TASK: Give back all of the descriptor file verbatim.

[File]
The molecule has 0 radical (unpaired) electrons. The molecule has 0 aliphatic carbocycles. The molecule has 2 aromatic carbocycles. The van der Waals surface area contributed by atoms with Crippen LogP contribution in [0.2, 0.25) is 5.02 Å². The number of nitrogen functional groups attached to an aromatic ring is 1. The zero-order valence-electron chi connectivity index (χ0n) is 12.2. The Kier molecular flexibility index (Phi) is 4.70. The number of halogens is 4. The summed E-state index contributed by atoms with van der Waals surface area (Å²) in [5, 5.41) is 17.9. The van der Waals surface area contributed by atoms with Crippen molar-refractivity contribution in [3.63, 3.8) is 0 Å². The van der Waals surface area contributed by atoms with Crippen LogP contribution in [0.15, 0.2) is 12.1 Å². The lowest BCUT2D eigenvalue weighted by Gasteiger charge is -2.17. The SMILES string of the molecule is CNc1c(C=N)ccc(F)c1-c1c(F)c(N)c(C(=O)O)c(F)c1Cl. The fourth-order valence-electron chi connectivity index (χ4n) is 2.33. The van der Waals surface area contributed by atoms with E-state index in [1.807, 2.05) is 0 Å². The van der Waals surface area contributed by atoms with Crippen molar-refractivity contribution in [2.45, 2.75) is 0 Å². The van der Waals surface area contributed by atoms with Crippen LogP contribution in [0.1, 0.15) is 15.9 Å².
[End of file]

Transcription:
The molecule has 0 radical (unpaired) electrons. The molecule has 0 aliphatic carbocycles. The molecule has 2 aromatic carbocycles. The van der Waals surface area contributed by atoms with Crippen LogP contribution in [0.2, 0.25) is 5.02 Å². The number of nitrogen functional groups attached to an aromatic ring is 1. The zero-order valence-electron chi connectivity index (χ0n) is 12.2. The Kier molecular flexibility index (Phi) is 4.70. The number of halogens is 4. The summed E-state index contributed by atoms with van der Waals surface area (Å²) in [5, 5.41) is 17.9. The van der Waals surface area contributed by atoms with Crippen molar-refractivity contribution in [3.63, 3.8) is 0 Å². The van der Waals surface area contributed by atoms with Crippen LogP contribution in [0.15, 0.2) is 12.1 Å². The lowest BCUT2D eigenvalue weighted by Gasteiger charge is -2.17. The SMILES string of the molecule is CNc1c(C=N)ccc(F)c1-c1c(F)c(N)c(C(=O)O)c(F)c1Cl. The fourth-order valence-electron chi connectivity index (χ4n) is 2.33. The van der Waals surface area contributed by atoms with E-state index in [1.807, 2.05) is 0 Å². The van der Waals surface area contributed by atoms with Crippen molar-refractivity contribution in [2.45, 2.75) is 0 Å². The van der Waals surface area contributed by atoms with Crippen LogP contribution in [0.1, 0.15) is 15.9 Å².